By Rich Manfredi - @PhillyOwl
The No. 17 Arizona Wildcats saw their nine-game winning streak come to an end on Saturday with a narrow 80-77 loss at Colorado, but they have every reason to be confident heading forward. Big man Deandre Ayton & guard Allonzo Trier make up one the most ferocious offensive duos in the nation. Both are shooting over 52% from the field and they average a combined 40 points per game. Trier has hit a slight road bump in his last two contests, but overall the tag team has been imposing their will on opponents for weeks.
The Wildcats started the season with a 3-3 split, but Trier came out of the gates scorching; he averaged 24.5 points in those six games on 55.8% shooting. The junior from Seattle is a nightmare to defend, as he can shoot off the catch, effortlessly pull up off the dribble or penetrate the paint. He’s a complete offensive player, and that penetration ability is mainly due to his 6’5, 205-lb. frame. Sure, that’s not massive, but when you watch him drive to basket he just looks solid as a rock.
Trier was averaging 14.3 shots per game in those first six, so it was odd to see Arizona’s winning streak (which included wins over No. 7 Texas A&M and No. 3 Arizona State) coincide with a decrease in his shot volume where Trier took only 9.7 shots per game during that span. The aforementioned cold streak has only lasted two games thus far, but it’s been noticeable nonetheless. He is just 5-for-14 in his past two, including 2-for-8 from 3-point range.
With just seven and eight points respectively in those games, the diagnosis for the scoring decrease may be that Trier isn’t getting to the line. He took just three free throws Thursday at Utah, and failed to get to the charity stripe even once in the loss to Colorado.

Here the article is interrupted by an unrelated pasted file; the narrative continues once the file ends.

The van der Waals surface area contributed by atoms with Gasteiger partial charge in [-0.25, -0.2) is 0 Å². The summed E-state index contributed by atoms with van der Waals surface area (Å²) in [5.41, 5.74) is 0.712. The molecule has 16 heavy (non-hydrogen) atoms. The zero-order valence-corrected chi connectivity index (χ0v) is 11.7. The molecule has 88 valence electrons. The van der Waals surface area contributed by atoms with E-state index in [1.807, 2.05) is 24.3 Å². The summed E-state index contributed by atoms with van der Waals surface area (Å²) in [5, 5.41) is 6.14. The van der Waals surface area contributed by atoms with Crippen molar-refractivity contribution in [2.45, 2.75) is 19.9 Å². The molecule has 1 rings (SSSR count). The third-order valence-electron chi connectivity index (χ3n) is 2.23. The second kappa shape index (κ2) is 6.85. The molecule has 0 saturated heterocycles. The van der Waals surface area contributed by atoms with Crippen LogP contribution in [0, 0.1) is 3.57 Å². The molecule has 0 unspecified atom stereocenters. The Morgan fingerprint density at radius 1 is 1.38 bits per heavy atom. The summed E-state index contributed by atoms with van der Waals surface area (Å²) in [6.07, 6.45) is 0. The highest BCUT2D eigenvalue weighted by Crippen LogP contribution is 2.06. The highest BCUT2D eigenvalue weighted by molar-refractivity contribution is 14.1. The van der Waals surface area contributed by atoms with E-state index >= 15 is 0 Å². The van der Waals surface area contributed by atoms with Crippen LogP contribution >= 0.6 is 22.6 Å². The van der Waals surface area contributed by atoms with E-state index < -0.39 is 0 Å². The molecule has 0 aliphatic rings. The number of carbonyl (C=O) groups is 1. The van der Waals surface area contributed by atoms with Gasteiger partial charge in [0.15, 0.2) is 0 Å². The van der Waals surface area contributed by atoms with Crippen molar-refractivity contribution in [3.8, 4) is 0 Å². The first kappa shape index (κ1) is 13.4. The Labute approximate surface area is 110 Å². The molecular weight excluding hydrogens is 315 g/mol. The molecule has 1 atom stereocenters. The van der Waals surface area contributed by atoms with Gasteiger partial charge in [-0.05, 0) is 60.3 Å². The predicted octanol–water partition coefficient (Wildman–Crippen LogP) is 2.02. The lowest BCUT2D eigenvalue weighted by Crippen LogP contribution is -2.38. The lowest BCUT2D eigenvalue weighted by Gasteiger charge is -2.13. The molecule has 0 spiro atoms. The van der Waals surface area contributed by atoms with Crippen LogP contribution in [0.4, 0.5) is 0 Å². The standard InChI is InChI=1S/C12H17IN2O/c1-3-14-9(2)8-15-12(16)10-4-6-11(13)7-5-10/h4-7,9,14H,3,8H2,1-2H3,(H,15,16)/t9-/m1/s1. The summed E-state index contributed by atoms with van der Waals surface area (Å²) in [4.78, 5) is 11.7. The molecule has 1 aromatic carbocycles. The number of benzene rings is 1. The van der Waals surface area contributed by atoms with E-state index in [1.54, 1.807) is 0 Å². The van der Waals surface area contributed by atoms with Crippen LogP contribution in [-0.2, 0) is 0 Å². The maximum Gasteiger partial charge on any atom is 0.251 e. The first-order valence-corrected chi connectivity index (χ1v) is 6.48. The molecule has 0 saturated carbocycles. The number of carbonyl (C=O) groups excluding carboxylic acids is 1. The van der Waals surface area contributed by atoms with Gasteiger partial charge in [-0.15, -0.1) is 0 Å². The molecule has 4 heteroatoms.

Wildcat fans have two things to reassure them: A) Trier has been a beast otherwise, and B) they have a certified monster down low to pick up the slack.
Deandre Ayton has been a revelation as a freshman. The 7’1, 250-lb power forward could pass for 7’3/275, but maybe it just seems that way because of his sheer power in the paint. Very few players can match up with Ayton, who can score with either hand and grab rebounds with the best of them. He’s currently 4th in the nation in rebounds per game.
Shooting 62.5% from the floor, Ayton is in elite company offensively. Of all players who’ve taken 150 shots or more, Ayton trails only three players in field goal percentage: UNC-Wilmington’s Devonate Cacok (63.5% on 167), Marshall’s Adjin Penava (63.2% on 152) and Duke’s Marvin Bagley III (63% on 192). It’s impossible not to think of Philadelphia 76ers phenom Joel Embiid while watching Ayton because like Embiid, Ayton complements his ability to post up with a nice mid-range jumper that he is not afraid to take. Another comparison is their shared penchant for shot blocking where Ayton averages 1.6 blocks per game.
Ayton came to play in Arizona’s biggest win, the defeat of third-ranked Arizona State. He posted a 23 point/19 rebound/3 block line and just wouldn’t be denied, going 9-for-14 from the field. He’s only failed to score double-digit points in one game, and has a double-double in 11 of 16 games.
The Colorado loss knocked Arizona down from #14 to #17, but they already have the two previously mentioned Top 25 wins. Trier will find his way back to his early season form, and at just 19 years old, Ayton already has plenty of swagger to go with a skill set that’ll only continue to mature and improve. He is a lock to be a lottery pick if he declares for the NBA Draft, and there’s a chance Arizona has the #1 overall pick on their hands. They need to capitalize on having this fearsome duo on the court while it lasts.
Rich probably loves the NFL too much, the NHL too little, and the NBA/MLB just the right amount.